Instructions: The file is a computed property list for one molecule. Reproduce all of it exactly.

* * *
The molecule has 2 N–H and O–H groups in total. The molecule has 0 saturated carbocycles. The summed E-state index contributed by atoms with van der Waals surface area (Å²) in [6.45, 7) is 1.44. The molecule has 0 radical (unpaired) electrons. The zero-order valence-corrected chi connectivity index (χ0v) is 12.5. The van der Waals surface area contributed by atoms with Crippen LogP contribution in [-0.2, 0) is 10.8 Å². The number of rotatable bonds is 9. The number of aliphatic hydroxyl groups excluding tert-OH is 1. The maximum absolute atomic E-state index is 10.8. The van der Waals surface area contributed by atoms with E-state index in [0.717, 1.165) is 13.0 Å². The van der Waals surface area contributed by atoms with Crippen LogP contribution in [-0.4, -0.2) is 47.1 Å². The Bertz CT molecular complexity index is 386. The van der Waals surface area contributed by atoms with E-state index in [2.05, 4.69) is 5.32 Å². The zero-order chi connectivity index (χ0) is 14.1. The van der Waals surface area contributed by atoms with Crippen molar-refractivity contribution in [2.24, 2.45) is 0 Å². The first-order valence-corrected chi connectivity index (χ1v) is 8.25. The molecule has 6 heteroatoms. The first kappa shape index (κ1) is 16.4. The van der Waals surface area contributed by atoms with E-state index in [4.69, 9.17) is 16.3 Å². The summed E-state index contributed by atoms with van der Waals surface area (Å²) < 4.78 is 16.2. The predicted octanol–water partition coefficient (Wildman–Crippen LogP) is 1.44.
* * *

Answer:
The molecule has 2 N–H and O–H groups in total. The molecule has 0 saturated carbocycles. The summed E-state index contributed by atoms with van der Waals surface area (Å²) in [6.45, 7) is 1.44. The molecule has 0 radical (unpaired) electrons. The zero-order valence-corrected chi connectivity index (χ0v) is 12.5. The van der Waals surface area contributed by atoms with Crippen LogP contribution in [-0.2, 0) is 10.8 Å². The number of rotatable bonds is 9. The number of aliphatic hydroxyl groups excluding tert-OH is 1. The maximum absolute atomic E-state index is 10.8. The van der Waals surface area contributed by atoms with E-state index in [0.717, 1.165) is 13.0 Å². The van der Waals surface area contributed by atoms with Crippen LogP contribution in [-0.4, -0.2) is 47.1 Å². The Bertz CT molecular complexity index is 386. The van der Waals surface area contributed by atoms with E-state index in [2.05, 4.69) is 5.32 Å². The zero-order chi connectivity index (χ0) is 14.1. The van der Waals surface area contributed by atoms with Crippen molar-refractivity contribution in [2.24, 2.45) is 0 Å². The first-order valence-corrected chi connectivity index (χ1v) is 8.25. The molecule has 6 heteroatoms. The first kappa shape index (κ1) is 16.4. The van der Waals surface area contributed by atoms with E-state index in [4.69, 9.17) is 16.3 Å². The summed E-state index contributed by atoms with van der Waals surface area (Å²) < 4.78 is 16.2. The predicted octanol–water partition coefficient (Wildman–Crippen LogP) is 1.44.